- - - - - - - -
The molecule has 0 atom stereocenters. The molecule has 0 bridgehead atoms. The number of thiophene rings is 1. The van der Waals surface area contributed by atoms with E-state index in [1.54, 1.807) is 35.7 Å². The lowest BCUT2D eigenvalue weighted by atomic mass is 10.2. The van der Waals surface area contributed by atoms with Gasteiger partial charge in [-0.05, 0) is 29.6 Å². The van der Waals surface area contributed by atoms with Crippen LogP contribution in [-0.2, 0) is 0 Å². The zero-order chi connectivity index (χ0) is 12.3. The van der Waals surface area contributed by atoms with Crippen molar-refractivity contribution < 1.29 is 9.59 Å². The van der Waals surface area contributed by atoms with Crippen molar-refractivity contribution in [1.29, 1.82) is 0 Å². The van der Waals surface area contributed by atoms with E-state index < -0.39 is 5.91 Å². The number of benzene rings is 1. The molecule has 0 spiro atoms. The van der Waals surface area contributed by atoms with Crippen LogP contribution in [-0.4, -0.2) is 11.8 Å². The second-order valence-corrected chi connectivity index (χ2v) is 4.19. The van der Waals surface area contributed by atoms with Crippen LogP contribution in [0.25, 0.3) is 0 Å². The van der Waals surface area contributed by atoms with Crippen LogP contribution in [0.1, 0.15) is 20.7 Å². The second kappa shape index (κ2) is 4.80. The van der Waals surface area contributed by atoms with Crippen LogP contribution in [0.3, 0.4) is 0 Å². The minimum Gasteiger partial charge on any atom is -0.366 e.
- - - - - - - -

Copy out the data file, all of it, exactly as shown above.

The molecule has 0 atom stereocenters. The molecule has 0 bridgehead atoms. The number of thiophene rings is 1. The van der Waals surface area contributed by atoms with E-state index in [1.54, 1.807) is 35.7 Å². The lowest BCUT2D eigenvalue weighted by atomic mass is 10.2. The van der Waals surface area contributed by atoms with Gasteiger partial charge in [-0.05, 0) is 29.6 Å². The van der Waals surface area contributed by atoms with Crippen LogP contribution in [-0.2, 0) is 0 Å². The zero-order chi connectivity index (χ0) is 12.3. The van der Waals surface area contributed by atoms with Crippen molar-refractivity contribution < 1.29 is 9.59 Å². The van der Waals surface area contributed by atoms with Crippen molar-refractivity contribution in [1.29, 1.82) is 0 Å². The van der Waals surface area contributed by atoms with E-state index < -0.39 is 5.91 Å². The number of benzene rings is 1. The molecule has 0 spiro atoms. The van der Waals surface area contributed by atoms with Crippen LogP contribution in [-0.4, -0.2) is 11.8 Å². The second-order valence-corrected chi connectivity index (χ2v) is 4.19. The van der Waals surface area contributed by atoms with Crippen LogP contribution in [0.25, 0.3) is 0 Å². The van der Waals surface area contributed by atoms with Crippen LogP contribution in [0.1, 0.15) is 20.7 Å². The second kappa shape index (κ2) is 4.80. The van der Waals surface area contributed by atoms with Crippen LogP contribution in [0.3, 0.4) is 0 Å². The minimum Gasteiger partial charge on any atom is -0.366 e.